Employer Branding to Help You Attract The Best Talent
Employer branding is becoming increasingly important in today’s market for companies who want to attract the best talent.
With the wealth of information available online, it has never been easier for talent to search out or find companies they wish to be a part of. Gone are the days when talents only had a handful of prestigious companies to choose from in their given fields.
In today’s world, candidates are prepared to seek out information and research companies of all sizes with exciting missions.
This presents an extremely exciting opportunity for companies to improve their positioning strategy as a company worth working for. Marketing and branding have never been as important as they are now for attracting talent.
A new hybrid industry of recruitment marketing is now emerging to further connect employers with potential candidates more effectively. This is being executed through a myriad of marketing elements including display advertising, branding and SEO tools to further elevate recruitment and HR.
The challenge is, how does human resources align with marketing to deliver a solid employee value proposition to talents and brand itself as an exciting career prospect for talents?
Employer branding is essentially the brand identity which companies communicate to candidates. It is the foundation of all your marketing or branding efforts and needs to encompass a strong employee value proposition.
Employee value proposition
An employee value proposition (EVP) is generally seen as the company’s proposition for talents. It’s the magnet which draws candidates to want to work at the company.
An EVP is crucial to build because it is a sustainable way of drawing candidates to the company and eventually have them reach out for roles. This means less time and resources need to be spent purely on search within recruitment.
Instead, candidates start to seek out the company because of the many great things they hear about it and are excited to be a part of.
What are the components of an employee value proposition ?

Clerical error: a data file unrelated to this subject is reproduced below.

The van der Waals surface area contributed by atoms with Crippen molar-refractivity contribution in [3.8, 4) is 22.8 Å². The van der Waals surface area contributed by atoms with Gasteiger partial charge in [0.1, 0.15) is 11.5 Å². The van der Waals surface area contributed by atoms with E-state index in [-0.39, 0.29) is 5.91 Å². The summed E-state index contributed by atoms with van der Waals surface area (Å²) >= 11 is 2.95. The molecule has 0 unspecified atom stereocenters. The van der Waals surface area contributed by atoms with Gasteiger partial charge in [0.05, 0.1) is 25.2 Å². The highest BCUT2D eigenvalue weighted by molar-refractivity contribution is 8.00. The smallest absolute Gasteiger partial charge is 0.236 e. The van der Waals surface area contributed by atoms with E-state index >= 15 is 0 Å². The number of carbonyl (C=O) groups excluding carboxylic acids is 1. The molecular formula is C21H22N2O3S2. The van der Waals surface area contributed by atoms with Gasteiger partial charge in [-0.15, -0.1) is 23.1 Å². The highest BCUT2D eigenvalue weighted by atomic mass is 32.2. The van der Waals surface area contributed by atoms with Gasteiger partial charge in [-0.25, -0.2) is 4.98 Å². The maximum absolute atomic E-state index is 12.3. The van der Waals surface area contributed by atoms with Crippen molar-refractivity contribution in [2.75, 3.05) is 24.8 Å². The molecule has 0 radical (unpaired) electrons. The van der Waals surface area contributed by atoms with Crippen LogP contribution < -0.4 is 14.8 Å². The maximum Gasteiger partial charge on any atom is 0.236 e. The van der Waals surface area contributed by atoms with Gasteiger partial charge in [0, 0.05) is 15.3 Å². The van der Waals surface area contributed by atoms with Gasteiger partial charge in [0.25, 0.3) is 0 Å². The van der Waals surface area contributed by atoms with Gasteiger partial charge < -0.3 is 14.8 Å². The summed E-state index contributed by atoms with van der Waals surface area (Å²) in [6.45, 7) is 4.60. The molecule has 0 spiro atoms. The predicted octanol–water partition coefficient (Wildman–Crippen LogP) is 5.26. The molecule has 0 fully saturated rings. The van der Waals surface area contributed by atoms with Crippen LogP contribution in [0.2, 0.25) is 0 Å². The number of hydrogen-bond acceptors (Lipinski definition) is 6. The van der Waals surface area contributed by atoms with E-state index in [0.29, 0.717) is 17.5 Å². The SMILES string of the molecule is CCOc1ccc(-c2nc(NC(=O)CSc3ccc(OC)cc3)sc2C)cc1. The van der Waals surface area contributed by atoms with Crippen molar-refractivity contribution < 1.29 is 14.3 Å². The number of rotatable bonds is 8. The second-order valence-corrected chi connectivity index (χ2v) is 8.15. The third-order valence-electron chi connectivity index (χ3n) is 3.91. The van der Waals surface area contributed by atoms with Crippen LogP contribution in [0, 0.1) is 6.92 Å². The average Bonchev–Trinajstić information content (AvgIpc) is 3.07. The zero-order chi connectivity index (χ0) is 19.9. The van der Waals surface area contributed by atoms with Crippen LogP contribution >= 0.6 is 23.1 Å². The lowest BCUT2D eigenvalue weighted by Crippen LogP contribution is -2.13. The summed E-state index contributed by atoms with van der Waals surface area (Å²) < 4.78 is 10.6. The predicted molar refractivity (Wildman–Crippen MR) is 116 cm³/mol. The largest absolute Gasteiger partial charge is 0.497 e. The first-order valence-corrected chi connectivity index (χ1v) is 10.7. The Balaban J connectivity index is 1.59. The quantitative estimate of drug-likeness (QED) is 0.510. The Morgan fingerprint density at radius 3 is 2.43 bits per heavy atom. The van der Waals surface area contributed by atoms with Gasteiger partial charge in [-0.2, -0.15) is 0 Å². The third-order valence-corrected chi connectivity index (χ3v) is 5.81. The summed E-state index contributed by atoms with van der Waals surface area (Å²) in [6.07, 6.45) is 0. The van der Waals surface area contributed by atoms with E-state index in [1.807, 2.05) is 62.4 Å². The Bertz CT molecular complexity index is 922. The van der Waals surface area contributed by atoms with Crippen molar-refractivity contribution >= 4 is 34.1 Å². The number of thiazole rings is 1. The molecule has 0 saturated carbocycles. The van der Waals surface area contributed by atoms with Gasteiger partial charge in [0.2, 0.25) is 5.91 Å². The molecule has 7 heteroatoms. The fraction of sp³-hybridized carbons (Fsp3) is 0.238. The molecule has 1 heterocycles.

Practically speaking, compensation is a huge factor candidates consider when choosing roles to pursue. Always offer candidates a fair compensation based solely on their abilities, skills and what they bring to the role.
Culture is a huge factor employees take into consideration when choosing between companies to work for. While one company might offer a substantially larger compensation, a candidate may opt to work at a company more aligned with their own values, working style and personality.
These are benefits which fall outside of compensation. These could include, maternity leave, allowances for transport, meals or fitness, daycare facilities and annual leave. A company should offer benefits which are in line with the company’s mission, goals and values.
Another crucial part of an employee value proposition is career development.
The question employees ask here is, “How will this company benefit my career for the long term?”
Employees want to ensure that a specific role fits in with their desired career trajectories. This could mean that they pick up specific skills during the time they spend there or expose themselves to the opportunity of meeting a regional team.
More senior employees in an industry may be drawn to companies with a strong corporate social responsibility (CSR) mission or workplaces that have a strong sense of responsibility to the wider community.
Whatever it is, employees want to be sure that this role benefits their career paths for the long term.
Employees should enjoy working at your company on a day-to-day basis.
While a pleasant work environment is subjective, it’s important to build a work environment that your target employees are excited to be a part of. This could include communication channels, flexible work policies or even healthy living initiatives.
Inbound recruiting vs outbound recruiting
Most companies have their own balance they strike between inbound recruiting and outbound recruiting.
Outbound recruiting, which is when companies initiate contact with candidates and talent, is seen as the traditional approach. While extremely effective at sourcing candidates who are actively seeking jobs, outbound recruiting tends to be less successful to attract other candidates who aren’t actively seeking a career change.
Meanwhile, inbound recruiting, uses marketing and branding techniques to build awareness about the company and its EVP. This is more effective with building candidates’ awareness about the company, and in the long term turning it into a company they would seriously consider working for.
Recruitment marketing is the hybrid of human resources and marketing and branding. By combining these two traditionally segregated skills within companies, organisations can unlock the potential to increase their reach to new talents.
There are several elements of recruitment marketing including employer branding, creating target audience profiles, social media recruiting, content marketing and data collection.
One possible way to get started would be through looking at your company’s advertising channels. For example, you could reach more of your target candidates through JobStreet’s Display Advertising.
Through Jobstreet, your company is able to reach out to a larger talent pool and create a more widespread awareness of your hiring campaigns.
Through this Display Advertising feature, companies can leverage on JobStreet’s database of 9.3 million visits. This will build your brand’s awareness and at the same time attract and bring the right talent to your company.
For more tips on recruitment and talent acquisition, visit JobStreet’s insight page for more articles.